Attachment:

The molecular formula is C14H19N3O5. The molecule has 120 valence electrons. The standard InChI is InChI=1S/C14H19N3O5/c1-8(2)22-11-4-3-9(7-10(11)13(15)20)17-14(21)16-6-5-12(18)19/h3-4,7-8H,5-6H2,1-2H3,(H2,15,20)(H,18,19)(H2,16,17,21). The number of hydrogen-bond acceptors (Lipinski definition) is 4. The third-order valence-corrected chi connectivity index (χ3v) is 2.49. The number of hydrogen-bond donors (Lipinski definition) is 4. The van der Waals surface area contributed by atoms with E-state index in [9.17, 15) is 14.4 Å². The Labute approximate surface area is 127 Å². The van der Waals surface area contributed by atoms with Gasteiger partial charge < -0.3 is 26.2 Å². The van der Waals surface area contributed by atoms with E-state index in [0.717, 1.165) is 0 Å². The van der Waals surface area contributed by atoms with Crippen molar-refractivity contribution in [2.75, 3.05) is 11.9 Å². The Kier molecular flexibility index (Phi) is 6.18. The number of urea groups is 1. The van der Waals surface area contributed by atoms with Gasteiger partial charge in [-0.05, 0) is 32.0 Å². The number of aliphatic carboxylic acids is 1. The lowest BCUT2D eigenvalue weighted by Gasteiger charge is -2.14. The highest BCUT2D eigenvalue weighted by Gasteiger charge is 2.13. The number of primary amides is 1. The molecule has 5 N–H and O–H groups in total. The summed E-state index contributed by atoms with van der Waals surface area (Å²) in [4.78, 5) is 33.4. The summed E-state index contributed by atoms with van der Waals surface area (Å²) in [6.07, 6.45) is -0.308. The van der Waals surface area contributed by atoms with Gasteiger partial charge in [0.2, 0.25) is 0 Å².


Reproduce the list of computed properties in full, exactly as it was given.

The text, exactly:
The molecular formula is C14H19N3O5. The molecule has 120 valence electrons. The standard InChI is InChI=1S/C14H19N3O5/c1-8(2)22-11-4-3-9(7-10(11)13(15)20)17-14(21)16-6-5-12(18)19/h3-4,7-8H,5-6H2,1-2H3,(H2,15,20)(H,18,19)(H2,16,17,21). The number of hydrogen-bond acceptors (Lipinski definition) is 4. The third-order valence-corrected chi connectivity index (χ3v) is 2.49. The number of hydrogen-bond donors (Lipinski definition) is 4. The van der Waals surface area contributed by atoms with E-state index in [9.17, 15) is 14.4 Å². The Labute approximate surface area is 127 Å². The van der Waals surface area contributed by atoms with Gasteiger partial charge < -0.3 is 26.2 Å². The van der Waals surface area contributed by atoms with E-state index in [0.717, 1.165) is 0 Å². The van der Waals surface area contributed by atoms with Crippen molar-refractivity contribution in [2.75, 3.05) is 11.9 Å². The Kier molecular flexibility index (Phi) is 6.18. The number of urea groups is 1. The van der Waals surface area contributed by atoms with Gasteiger partial charge in [-0.05, 0) is 32.0 Å². The number of aliphatic carboxylic acids is 1. The lowest BCUT2D eigenvalue weighted by Gasteiger charge is -2.14. The highest BCUT2D eigenvalue weighted by Gasteiger charge is 2.13. The number of primary amides is 1. The molecule has 5 N–H and O–H groups in total. The summed E-state index contributed by atoms with van der Waals surface area (Å²) in [4.78, 5) is 33.4. The summed E-state index contributed by atoms with van der Waals surface area (Å²) in [6.07, 6.45) is -0.308. The van der Waals surface area contributed by atoms with Gasteiger partial charge in [0.2, 0.25) is 0 Å².